For decades, scientists have been discussing about the possibility of a clean, virtually inexhaustible source of energy - and they still are. But with the work of researchers from the Max Planck Institute for Plasma Physics, that may soon change, and the way we think of energy might change. After over 1.1 million construction hours, they have completed the world's largest fusion machine of its kind, appropriately called a 'Stellaratron'.
A stellarator is a device used to confine a hot plasma with magnetic fields in order to sustain a controlled nuclear fusion reaction. The basic idea is that the differing magnetic fields will cancel out the net forces on a particle as it travels around the confinement area. They were quite popular in the 50s and 60s, but their popularity greatly decreased in following decades, as other types of fusion research were carried.
Stellarators are as awesome as they sound
The key to fusion is to create ungodly high temperatures up to 180 million degrees Fahrenheit (100 million Celsius) and generate, confine, and control a blob of gas, called a plasma. At these incredibly high temperatures, the very structure of the atom changes, and the electrons are ripped from the outer shells, leaving positive ions. Normally, these ions would just bounce off each other, but under these conditions, they can merge together, creating new atoms, and - BAM - you have nuclear fusion. Nuclear fusion shouldn't be mistaken for the nuclear energy we are using at the moment, which generate energy from decaying atoms, not atoms that fuse together.
Nuclear fusion is not an unfamiliar process though; it's the process that fuels the Sun, so we know it can be done; however, doing it in a way that can be used economically has not yet been done, and even research-focused machines are sparse. This is where W7-X enters the stage.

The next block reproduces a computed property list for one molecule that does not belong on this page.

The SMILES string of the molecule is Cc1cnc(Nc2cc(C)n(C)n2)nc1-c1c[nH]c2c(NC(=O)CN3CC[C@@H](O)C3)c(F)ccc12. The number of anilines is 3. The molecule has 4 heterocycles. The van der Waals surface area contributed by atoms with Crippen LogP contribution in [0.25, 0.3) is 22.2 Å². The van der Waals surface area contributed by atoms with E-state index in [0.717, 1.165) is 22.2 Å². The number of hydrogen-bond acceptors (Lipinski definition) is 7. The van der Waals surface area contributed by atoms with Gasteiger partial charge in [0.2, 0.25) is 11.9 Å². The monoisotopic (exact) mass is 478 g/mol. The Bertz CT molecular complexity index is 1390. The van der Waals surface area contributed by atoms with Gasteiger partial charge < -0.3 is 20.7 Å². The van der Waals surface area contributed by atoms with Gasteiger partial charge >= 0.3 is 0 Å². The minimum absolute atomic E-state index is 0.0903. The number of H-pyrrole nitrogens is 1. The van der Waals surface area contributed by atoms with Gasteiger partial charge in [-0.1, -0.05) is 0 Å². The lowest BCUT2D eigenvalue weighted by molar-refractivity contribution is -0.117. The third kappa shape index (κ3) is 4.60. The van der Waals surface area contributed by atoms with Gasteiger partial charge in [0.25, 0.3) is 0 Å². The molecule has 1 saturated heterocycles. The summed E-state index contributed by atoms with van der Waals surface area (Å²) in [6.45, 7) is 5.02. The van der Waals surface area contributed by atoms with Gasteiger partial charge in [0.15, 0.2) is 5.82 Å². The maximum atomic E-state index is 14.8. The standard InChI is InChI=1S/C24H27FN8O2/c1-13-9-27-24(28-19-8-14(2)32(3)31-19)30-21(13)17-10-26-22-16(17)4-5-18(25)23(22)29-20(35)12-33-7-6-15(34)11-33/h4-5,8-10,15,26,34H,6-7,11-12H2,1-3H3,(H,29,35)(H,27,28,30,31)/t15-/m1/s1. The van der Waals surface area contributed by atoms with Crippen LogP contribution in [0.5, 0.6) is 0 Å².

The construction of this machine was, as you can guess, a gargantuan task; for almost 75 years, only a handful of stellarators were ever attempted, and even fewer were completed. The entire process is "devilishly hard", and to make things even worse, one of the main contracted manufacturers went out of business at one point.
Well, for starters, the machine has 425 tonnes of superconducting magnets and support structure that must be chilled close to absolute zero. Cooling the magnets with liquid helium is “hell on Earth,” said Thomas Klinger, leader of the German effort.
“All cold components must work, leaks are not possible, and access is poor” because of the twisted magnets. Among the weirdly shaped magnets, engineers must squeeze more than 250 ports to supply and remove fuel, heat the plasma, and give access for diagnostic instruments. Everything needs extremely complex 3D modeling. “It can only be done on computer,” Klinger says. “You can't adapt anything on site.”
A third of the required magnets didn't function properly from the get-go. So construction of some major components had to be halted for redesigning; some years were a full fledged crisis period, but somehow they managed to get over it, and the first plasma is scheduled to take place by the end of the year.
A magnetic cage
The main problem with Stellarators, as with any fusion device, is containing the temperature, and for this, they use a magnetic cage. A current-carrying wire wound around a tube creates a straight magnetic field down the center of the tube that draws the plasma away from the walls, preventing them from melting. There are 50 six-ton magnetic coils around the main area, as shown below:
Other designs (tokamaks) have a different shape, which is safer, but only allows them to support the plasma in short bursts, while Stellarators can sustain the plasma for 30 minutes, research claims - this could generate massive amounts of clean, renewable energy; this machine could be a genuine game changer - if it works.
"The world is waiting to see if we get the confinement time and then hold it for a long pulse," David Gates, the head of stellarator physics at the Princeton Plasma Physics Laboratory, told Science.
German regulators are expected to give the green light for the project by the end of the month, and we'll find out then if it works, and how well.